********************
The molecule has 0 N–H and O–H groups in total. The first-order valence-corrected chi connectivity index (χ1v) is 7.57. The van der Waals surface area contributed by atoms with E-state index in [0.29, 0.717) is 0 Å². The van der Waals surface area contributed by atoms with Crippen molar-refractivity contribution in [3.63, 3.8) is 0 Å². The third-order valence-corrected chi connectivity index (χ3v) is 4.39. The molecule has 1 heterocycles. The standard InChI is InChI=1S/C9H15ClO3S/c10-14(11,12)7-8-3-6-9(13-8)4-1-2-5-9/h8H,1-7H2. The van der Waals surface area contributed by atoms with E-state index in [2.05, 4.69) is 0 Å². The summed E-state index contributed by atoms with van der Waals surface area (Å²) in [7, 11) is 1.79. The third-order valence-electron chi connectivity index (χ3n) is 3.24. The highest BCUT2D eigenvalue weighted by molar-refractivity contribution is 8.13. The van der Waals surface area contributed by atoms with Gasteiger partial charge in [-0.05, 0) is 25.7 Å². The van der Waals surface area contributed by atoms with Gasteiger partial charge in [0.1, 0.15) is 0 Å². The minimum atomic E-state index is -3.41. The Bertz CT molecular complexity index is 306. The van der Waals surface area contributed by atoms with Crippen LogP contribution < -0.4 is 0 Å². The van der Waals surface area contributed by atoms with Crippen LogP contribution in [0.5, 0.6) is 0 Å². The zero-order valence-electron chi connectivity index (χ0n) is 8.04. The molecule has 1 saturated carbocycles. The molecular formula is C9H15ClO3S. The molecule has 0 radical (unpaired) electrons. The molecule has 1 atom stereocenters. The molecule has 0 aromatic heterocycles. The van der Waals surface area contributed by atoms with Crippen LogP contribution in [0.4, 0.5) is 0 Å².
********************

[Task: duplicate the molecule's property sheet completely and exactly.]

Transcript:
The molecule has 0 N–H and O–H groups in total. The first-order valence-corrected chi connectivity index (χ1v) is 7.57. The van der Waals surface area contributed by atoms with E-state index in [0.29, 0.717) is 0 Å². The van der Waals surface area contributed by atoms with Crippen molar-refractivity contribution in [3.63, 3.8) is 0 Å². The third-order valence-corrected chi connectivity index (χ3v) is 4.39. The molecule has 1 heterocycles. The standard InChI is InChI=1S/C9H15ClO3S/c10-14(11,12)7-8-3-6-9(13-8)4-1-2-5-9/h8H,1-7H2. The van der Waals surface area contributed by atoms with E-state index in [2.05, 4.69) is 0 Å². The summed E-state index contributed by atoms with van der Waals surface area (Å²) in [7, 11) is 1.79. The third-order valence-electron chi connectivity index (χ3n) is 3.24. The highest BCUT2D eigenvalue weighted by molar-refractivity contribution is 8.13. The van der Waals surface area contributed by atoms with Gasteiger partial charge in [-0.05, 0) is 25.7 Å². The van der Waals surface area contributed by atoms with Gasteiger partial charge in [0.1, 0.15) is 0 Å². The minimum atomic E-state index is -3.41. The Bertz CT molecular complexity index is 306. The van der Waals surface area contributed by atoms with Crippen LogP contribution < -0.4 is 0 Å². The van der Waals surface area contributed by atoms with Crippen LogP contribution in [0.5, 0.6) is 0 Å². The zero-order valence-electron chi connectivity index (χ0n) is 8.04. The molecule has 1 saturated carbocycles. The molecular formula is C9H15ClO3S. The molecule has 0 radical (unpaired) electrons. The molecule has 1 atom stereocenters. The molecule has 0 aromatic heterocycles. The van der Waals surface area contributed by atoms with Crippen LogP contribution in [0.4, 0.5) is 0 Å².